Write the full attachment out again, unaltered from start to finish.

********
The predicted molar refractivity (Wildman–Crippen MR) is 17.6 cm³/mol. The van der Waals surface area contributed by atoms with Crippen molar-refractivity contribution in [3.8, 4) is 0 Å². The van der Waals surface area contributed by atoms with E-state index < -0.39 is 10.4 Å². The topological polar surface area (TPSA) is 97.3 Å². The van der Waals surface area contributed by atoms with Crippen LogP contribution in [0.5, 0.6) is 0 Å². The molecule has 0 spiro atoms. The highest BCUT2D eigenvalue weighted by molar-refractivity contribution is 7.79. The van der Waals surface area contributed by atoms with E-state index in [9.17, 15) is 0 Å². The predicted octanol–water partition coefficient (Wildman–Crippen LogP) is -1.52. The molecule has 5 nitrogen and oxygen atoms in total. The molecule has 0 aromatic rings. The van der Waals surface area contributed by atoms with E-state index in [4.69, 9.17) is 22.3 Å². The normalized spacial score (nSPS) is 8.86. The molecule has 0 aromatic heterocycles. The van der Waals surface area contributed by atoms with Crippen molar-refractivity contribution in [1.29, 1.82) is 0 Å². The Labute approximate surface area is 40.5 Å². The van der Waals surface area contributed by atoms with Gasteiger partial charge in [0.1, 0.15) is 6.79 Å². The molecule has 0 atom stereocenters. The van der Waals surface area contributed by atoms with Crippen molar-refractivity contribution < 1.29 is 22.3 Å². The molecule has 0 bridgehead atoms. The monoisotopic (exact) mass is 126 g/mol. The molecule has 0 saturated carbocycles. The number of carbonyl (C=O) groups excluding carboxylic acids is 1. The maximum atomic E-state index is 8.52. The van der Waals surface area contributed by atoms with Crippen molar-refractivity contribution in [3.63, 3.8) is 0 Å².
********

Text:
The predicted molar refractivity (Wildman–Crippen MR) is 17.6 cm³/mol. The van der Waals surface area contributed by atoms with Crippen molar-refractivity contribution in [3.8, 4) is 0 Å². The van der Waals surface area contributed by atoms with E-state index < -0.39 is 10.4 Å². The topological polar surface area (TPSA) is 97.3 Å². The van der Waals surface area contributed by atoms with Crippen LogP contribution in [0.5, 0.6) is 0 Å². The molecule has 0 spiro atoms. The highest BCUT2D eigenvalue weighted by molar-refractivity contribution is 7.79. The van der Waals surface area contributed by atoms with E-state index in [9.17, 15) is 0 Å². The predicted octanol–water partition coefficient (Wildman–Crippen LogP) is -1.52. The molecule has 5 nitrogen and oxygen atoms in total. The molecule has 0 aromatic rings. The van der Waals surface area contributed by atoms with E-state index in [4.69, 9.17) is 22.3 Å². The normalized spacial score (nSPS) is 8.86. The molecule has 0 aromatic heterocycles. The van der Waals surface area contributed by atoms with Crippen molar-refractivity contribution in [1.29, 1.82) is 0 Å². The Labute approximate surface area is 40.5 Å². The van der Waals surface area contributed by atoms with Gasteiger partial charge in [0.1, 0.15) is 6.79 Å². The molecule has 0 atom stereocenters. The van der Waals surface area contributed by atoms with Crippen molar-refractivity contribution < 1.29 is 22.3 Å². The molecule has 0 bridgehead atoms. The monoisotopic (exact) mass is 126 g/mol. The molecule has 0 saturated carbocycles. The number of carbonyl (C=O) groups excluding carboxylic acids is 1. The maximum atomic E-state index is 8.52. The van der Waals surface area contributed by atoms with Crippen molar-refractivity contribution in [3.63, 3.8) is 0 Å².